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Published: August 14th 2018
We head off towards Apia and stop at the Robert Louis Stevenson museum which is in the village of Vailima on a hill overlooking the capital. The museum is a spectacular colonial mansion with wide verandahs, set in huge manicured gardens, and was RLS’s home when he lived here from 1889 until his death at the age of only 44 in 1894. We join a tour of the Museum. Our guide tells us that RLS came here from Scotland with his American wife and family to try to get some better weather for his tuberculosis. He originally went to Hawaii where he was good friends with the King, but the King suggested that perhaps he’d better leave Hawaii and go somewhere else after he discovered that RLS was having an affair with his sister. I suspect that RLS might have been a bit fortunate to get away that easily. I’m sure that less forgiving kings wouldn’t have had any trouble dreaming up any number of less attractive punishments than being exiled to sunny Samoa. Our guide tells us that the King even threw a farewell feast for RLS. This might have seemed like a friendly gesture, but if I’d been RLS
I still think I would have been keeping a close eye on what they were putting in the food that night. RLS was much loved in Samoa, where he was known as Tusitala, which means The Teller of Tales.
Samoa’s heads of state lived in the mansion until it was severely damaged by cyclones in 1990 and 1991. It was then restored by an American benefactor, and opened as a museum in 1994.
The tour finishes with our guide singing RLS’s epitaph to the accompaniment of a ukulele, on the exact spot where he collapsed and died of a brain haemorrhage. It is very moving.
We set up off up Mount Vaea to visit RLS’s tomb. We’ve noticed that there are almost no signs showing you where to go anywhere in Samoa, and the track up the mountain is no exception. We go down several dead ends before finding our way across a small stream to the start of the main trail. We notice that part of the bridge across the stream has been made out of a bit of wood with most of the letters of the word "waterfall" on it, and it looks suspiciously like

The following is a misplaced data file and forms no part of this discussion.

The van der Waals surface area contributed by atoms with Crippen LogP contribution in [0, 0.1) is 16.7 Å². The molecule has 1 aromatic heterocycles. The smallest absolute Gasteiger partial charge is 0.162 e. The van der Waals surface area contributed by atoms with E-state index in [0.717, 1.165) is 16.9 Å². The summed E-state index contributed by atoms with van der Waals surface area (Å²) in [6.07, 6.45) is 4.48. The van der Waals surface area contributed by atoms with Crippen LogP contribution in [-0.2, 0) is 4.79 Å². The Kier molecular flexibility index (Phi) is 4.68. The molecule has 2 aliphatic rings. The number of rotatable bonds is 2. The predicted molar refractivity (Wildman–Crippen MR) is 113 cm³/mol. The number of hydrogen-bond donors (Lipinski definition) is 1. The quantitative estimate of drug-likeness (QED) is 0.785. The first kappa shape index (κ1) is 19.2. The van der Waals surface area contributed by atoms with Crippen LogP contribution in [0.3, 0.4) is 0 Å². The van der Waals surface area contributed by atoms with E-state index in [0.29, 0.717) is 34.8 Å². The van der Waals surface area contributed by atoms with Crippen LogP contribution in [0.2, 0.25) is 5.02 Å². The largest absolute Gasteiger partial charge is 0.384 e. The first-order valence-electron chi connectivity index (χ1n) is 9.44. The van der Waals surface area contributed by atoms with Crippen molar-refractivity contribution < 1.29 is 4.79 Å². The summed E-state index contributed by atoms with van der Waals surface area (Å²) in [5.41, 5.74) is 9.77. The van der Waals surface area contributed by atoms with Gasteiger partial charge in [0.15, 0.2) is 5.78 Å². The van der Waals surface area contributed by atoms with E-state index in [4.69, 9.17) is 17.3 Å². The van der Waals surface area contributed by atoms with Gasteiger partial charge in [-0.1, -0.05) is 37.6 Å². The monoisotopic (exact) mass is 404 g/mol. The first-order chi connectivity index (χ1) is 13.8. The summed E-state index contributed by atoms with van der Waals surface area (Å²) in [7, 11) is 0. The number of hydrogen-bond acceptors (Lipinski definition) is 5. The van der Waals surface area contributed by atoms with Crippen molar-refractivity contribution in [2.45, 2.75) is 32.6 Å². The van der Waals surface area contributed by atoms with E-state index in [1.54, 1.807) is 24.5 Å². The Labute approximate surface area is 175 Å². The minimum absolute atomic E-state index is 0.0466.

this might have been a sign in a former life. We wonder if maybe they’ve used all the former signs here to make the bridge and other parts of the track, and this is why there aren’t any functional signs here any more. Surely timber can’t be that hard to come by here; we’re in the middle of a rainforest. As we walk on we see a whole lot of hessian bags full of gravel on the side of the path. There’s a sign next to them asking everyone using the trail to please help with its upgrade by carrying a few of these bags up the mountain. We try to pick one up, but they’re very heavy, and the path is very steep and slippery, so we decide that maybe this is more a job for younger trekkers.
It seems that there are two paths up the mountain. There’s a steep one which is 800 metres long, and a flatter one which is 2.4 kilometres long. Issy says that she’s not keen on sliding down the steep path on her backside, so we decide to take the steep path up so that we can take the flatter one
Robert Louis Stevenson portrait (by Everett Scott)
Different shades on the two sides of his face are intended to represent Dr Jekyll and Mr Hyde
down. It starts to rain, and the path seems to be getting steeper and more slippery by the minute. We hope that the Samoans used the flatter path to carry RLS’s body up here, and that it wasn’t raining that day. We understood that we were supposed to be getting good views of Apia from the trail, but we can’t see anything except rain, trees and clouds. We reach the tomb at the summit. It is very simple and elegant, with the famous epitaph carved on one side in Samoan and on the other side in English. We decide to wait for the rain to stop before we start our descent, but it’s showing no sign of letting up so we head off anyway. We’ve only gone a few metres when a downpour of biblical proportions decides to unleash itself upon us. The path is now a skating rink, and it’s so dark under the thick rainforest canopy that we’re struggling to see where we’re going. Issy slips over a few times and her clothes are now covered in brown mud. We hear lots of thunder, and Issy reminds me that the worst place to be during a thunderstorm is